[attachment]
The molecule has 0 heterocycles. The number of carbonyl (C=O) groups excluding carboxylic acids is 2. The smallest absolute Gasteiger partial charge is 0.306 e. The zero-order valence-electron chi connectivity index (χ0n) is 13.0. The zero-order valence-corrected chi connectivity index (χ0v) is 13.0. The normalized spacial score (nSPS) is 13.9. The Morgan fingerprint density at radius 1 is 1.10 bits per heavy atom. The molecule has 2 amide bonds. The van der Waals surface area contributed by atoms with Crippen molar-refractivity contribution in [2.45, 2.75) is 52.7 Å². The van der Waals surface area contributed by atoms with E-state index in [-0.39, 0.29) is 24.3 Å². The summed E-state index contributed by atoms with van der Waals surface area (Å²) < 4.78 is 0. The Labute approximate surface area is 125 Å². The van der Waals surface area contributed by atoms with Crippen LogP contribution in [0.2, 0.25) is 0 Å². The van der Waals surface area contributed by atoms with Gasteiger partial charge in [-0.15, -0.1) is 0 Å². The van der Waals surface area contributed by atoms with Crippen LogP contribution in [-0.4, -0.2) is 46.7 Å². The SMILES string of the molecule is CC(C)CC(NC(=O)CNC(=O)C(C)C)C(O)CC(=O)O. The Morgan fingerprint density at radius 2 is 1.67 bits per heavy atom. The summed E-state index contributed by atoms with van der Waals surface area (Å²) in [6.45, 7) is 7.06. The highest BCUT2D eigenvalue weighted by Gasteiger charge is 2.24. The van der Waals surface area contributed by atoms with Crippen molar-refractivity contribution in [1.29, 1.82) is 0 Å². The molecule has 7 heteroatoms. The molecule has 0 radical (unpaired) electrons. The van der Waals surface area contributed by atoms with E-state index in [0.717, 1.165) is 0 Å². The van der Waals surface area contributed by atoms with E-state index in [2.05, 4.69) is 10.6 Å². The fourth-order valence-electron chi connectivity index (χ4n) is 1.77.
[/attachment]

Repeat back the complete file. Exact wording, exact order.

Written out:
The molecule has 0 heterocycles. The number of carbonyl (C=O) groups excluding carboxylic acids is 2. The smallest absolute Gasteiger partial charge is 0.306 e. The zero-order valence-electron chi connectivity index (χ0n) is 13.0. The zero-order valence-corrected chi connectivity index (χ0v) is 13.0. The normalized spacial score (nSPS) is 13.9. The Morgan fingerprint density at radius 1 is 1.10 bits per heavy atom. The molecule has 2 amide bonds. The van der Waals surface area contributed by atoms with Crippen molar-refractivity contribution in [2.45, 2.75) is 52.7 Å². The van der Waals surface area contributed by atoms with E-state index in [-0.39, 0.29) is 24.3 Å². The summed E-state index contributed by atoms with van der Waals surface area (Å²) < 4.78 is 0. The Labute approximate surface area is 125 Å². The van der Waals surface area contributed by atoms with Crippen LogP contribution in [0.2, 0.25) is 0 Å². The van der Waals surface area contributed by atoms with Gasteiger partial charge in [-0.15, -0.1) is 0 Å². The van der Waals surface area contributed by atoms with Crippen LogP contribution in [-0.4, -0.2) is 46.7 Å². The SMILES string of the molecule is CC(C)CC(NC(=O)CNC(=O)C(C)C)C(O)CC(=O)O. The Morgan fingerprint density at radius 2 is 1.67 bits per heavy atom. The summed E-state index contributed by atoms with van der Waals surface area (Å²) in [6.45, 7) is 7.06. The highest BCUT2D eigenvalue weighted by Gasteiger charge is 2.24. The van der Waals surface area contributed by atoms with Crippen molar-refractivity contribution in [1.29, 1.82) is 0 Å². The molecule has 7 heteroatoms. The molecule has 0 radical (unpaired) electrons. The van der Waals surface area contributed by atoms with E-state index in [0.717, 1.165) is 0 Å². The van der Waals surface area contributed by atoms with E-state index in [2.05, 4.69) is 10.6 Å². The fourth-order valence-electron chi connectivity index (χ4n) is 1.77.